Three UK operators found not guilty, nine years after the retailer closed down and after five years of litigation, but an appeal is possible
The judge who oversaw the trial that accused the UK’s three biggest mobile network operators of deliberately putting the high street retailer, Phones4U, out of business ruled against this claim. Phones4U called in the administrators in September 2014,
The case dragged in all four of Europe’s largest operator groups: the defendants included EE because it was then owned by Orange and Deutsche Telekom (BT acquired the operator subsequently), Telefónica (O2) and Vodafone.
It is thought that Phones4U intended to claim damages of more than £1 billion, according to this statement from Three Verulam Buildings Barristers.
Change of direction
Mr Justice Roth decided they did not collude either to bolster their own market positions nor to destroy the retailer. The founder of Phones4U, John Caudwell, had accused Vodafone, EE and O2 of refusing to supply the retailer as part of a strategy to reduce competition and fatten their own margins. He started the chain of shops in 1980s and sold it for £1.5 billion in 2006 to private equity group. It was bought in 2011 by BC Partners for £610 million.
The court rejected claims that the network operators’ actions broke competition law and claims that network operators – and EE in particular – were in breach of contract for ending the arrangement with the retailer. EE ending its arrangement with Phones4U dealt the final blow to the retailer.
When Phones4U collapsed, Stefano Quadrio Curzio, an executive at BC Partners, was quoted saying, “Vodafone has acted in exactly the opposite way to what they had consistently indicated to the management of Phones 4U over more than six months.
“Their behaviour appears to have been designed to inflict the maximum damage to their partner of 15 years, giving Phones 4u no time to develop commercial alternatives. EE’s decision on Friday is surprising in the context of a contract that has more than a year to run.”
Vodafone had set aside £1 billion to cover the costs of the litigation. The court found that Vodafone’s decision to no longer supply mobile phone ‘connections’ to Phones 4U was found to be the result of an extensive process of commercial analysis, in which it acted independently and without knowledge of its competitors’ actions, according to Three Verulam Buildings Barristers.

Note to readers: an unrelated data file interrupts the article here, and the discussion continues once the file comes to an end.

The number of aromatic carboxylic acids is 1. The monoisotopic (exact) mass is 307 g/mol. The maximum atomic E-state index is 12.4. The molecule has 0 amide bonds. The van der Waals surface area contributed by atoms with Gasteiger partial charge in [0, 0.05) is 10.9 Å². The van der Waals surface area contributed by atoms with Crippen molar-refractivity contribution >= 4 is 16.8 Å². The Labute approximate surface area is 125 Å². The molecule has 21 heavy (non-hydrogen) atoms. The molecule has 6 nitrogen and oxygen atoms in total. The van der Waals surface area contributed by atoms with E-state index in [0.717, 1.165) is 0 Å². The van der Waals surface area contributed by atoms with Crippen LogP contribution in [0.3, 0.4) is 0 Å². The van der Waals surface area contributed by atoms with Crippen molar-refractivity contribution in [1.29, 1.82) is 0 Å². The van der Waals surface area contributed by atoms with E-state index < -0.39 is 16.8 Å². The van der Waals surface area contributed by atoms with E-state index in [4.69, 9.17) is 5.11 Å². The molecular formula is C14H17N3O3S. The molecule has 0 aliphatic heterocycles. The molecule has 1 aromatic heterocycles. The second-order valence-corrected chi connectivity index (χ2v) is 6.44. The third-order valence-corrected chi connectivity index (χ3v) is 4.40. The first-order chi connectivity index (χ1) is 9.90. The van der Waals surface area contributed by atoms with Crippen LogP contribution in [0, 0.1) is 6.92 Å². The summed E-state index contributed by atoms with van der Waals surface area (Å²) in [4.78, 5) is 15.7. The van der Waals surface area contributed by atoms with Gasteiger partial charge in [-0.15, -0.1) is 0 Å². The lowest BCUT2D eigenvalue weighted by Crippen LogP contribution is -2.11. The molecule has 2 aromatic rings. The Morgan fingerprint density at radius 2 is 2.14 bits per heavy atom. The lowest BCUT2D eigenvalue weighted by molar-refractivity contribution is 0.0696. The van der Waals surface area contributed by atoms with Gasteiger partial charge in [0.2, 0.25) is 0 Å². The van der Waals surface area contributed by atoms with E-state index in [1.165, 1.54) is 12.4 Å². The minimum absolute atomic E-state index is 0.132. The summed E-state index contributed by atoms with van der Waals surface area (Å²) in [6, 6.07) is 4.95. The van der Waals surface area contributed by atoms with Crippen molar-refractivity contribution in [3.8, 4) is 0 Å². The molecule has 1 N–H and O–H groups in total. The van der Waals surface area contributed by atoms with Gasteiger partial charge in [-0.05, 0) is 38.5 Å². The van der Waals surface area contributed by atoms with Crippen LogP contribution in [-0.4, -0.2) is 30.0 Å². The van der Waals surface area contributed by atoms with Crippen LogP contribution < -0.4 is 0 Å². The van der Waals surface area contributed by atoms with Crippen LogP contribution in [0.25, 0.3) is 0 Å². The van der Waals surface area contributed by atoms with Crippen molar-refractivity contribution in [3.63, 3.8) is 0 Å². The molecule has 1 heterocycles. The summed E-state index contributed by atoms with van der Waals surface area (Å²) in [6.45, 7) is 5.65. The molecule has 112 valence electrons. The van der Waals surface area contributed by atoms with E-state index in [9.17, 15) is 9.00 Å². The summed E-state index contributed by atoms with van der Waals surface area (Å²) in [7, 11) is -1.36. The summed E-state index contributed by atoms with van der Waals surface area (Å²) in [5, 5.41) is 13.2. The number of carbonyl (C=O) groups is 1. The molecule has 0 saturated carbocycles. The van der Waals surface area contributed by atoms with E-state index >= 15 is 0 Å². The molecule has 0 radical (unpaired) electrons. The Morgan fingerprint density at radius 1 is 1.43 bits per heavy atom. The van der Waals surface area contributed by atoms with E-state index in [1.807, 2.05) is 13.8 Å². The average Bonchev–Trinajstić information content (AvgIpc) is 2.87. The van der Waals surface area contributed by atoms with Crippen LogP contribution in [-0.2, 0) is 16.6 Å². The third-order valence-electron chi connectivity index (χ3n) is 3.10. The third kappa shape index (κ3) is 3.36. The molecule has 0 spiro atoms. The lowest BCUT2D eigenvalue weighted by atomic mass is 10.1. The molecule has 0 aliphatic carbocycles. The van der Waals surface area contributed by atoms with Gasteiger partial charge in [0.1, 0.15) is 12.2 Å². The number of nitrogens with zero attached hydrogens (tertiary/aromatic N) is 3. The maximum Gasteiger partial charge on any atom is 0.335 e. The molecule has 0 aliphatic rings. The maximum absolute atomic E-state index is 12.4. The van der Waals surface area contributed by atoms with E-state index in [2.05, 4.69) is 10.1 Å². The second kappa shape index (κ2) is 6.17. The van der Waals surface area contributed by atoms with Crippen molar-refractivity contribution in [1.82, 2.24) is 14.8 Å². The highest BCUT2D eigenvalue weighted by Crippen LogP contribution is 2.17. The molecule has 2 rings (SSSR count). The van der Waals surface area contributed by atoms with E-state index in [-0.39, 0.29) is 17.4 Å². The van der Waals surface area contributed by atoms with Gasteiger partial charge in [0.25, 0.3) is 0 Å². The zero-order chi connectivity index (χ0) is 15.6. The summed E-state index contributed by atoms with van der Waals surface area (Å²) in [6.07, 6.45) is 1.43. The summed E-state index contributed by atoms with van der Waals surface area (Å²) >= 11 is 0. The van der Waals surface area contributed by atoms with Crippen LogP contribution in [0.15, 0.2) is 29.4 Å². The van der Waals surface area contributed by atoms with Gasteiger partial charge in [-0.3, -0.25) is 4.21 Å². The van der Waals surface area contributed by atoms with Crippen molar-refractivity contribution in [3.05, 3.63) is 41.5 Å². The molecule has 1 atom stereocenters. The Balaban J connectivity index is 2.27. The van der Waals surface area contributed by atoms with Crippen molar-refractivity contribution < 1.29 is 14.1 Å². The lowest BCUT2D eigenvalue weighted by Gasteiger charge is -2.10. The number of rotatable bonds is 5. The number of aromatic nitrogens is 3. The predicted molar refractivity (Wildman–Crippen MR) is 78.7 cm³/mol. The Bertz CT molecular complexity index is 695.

Justice Roth ruled that an attempt to engage in collusion had been made by then O2 UK CEO Ronan Dunne with EE’s then CEO, Olaf Swantee, but that, in the event, these actions did not break the law nor affect O2’s actions. Other accusations that there were many meetings to further collusion between the various parties between 2012-2014 were given no credence by the court.
Dunne went on to be an Executive Board Director at Telefónica Group (2014-2016), EVP and CEO of Verizon Wireless and Verizon Consumer Group (2016-2021), then Strategic Advisor to the CEO at Verizon (from January 2022 to September last year). Among other things, he is now a non-exec director of British high street retailer Marks & Spencer and Chairman of Six Nations Rugby.
Swantee continued as CEO at EE for two more years, leaving in 2016 to become CEO of Swiss operator, Sunrise which is now owned by Liberty Global, which he left in 2020. His departure was not long after Sunrise abandoned a $6.39 billion deal to acquire Liberty Global’s Swiss division, UPC, in the face of shareholder resistance. Swantee had been an enthusiastic supporter of the deal. In a volte-face, later in 2020, Liberty Global acquired Sunrise.
Among very many other things including finance, he has been a non-exec director since leaving EE at T-Mobile US, Vodafone and Telia, and Chair of T-Mobile Nederlands, and remains in the role since the market consolidated and the merged entity become Odido in September.
Not best behaviour?
While the judge decided the law had not been broken, he criticised the several of the top executives for failing to observe corporate guidance.
A date for a hearing is to be set up 5 December 2023 at which loose ends will be tied up such as awarding costs – which will be in the tens of many millions – and applications to appeal.
Administrators for Phones4U ringfenced about £50 million to cover defendants’ costs if it lost the trial, but it is thought they are likely to be rather higher.
A copy of the ruling can be downloaded here.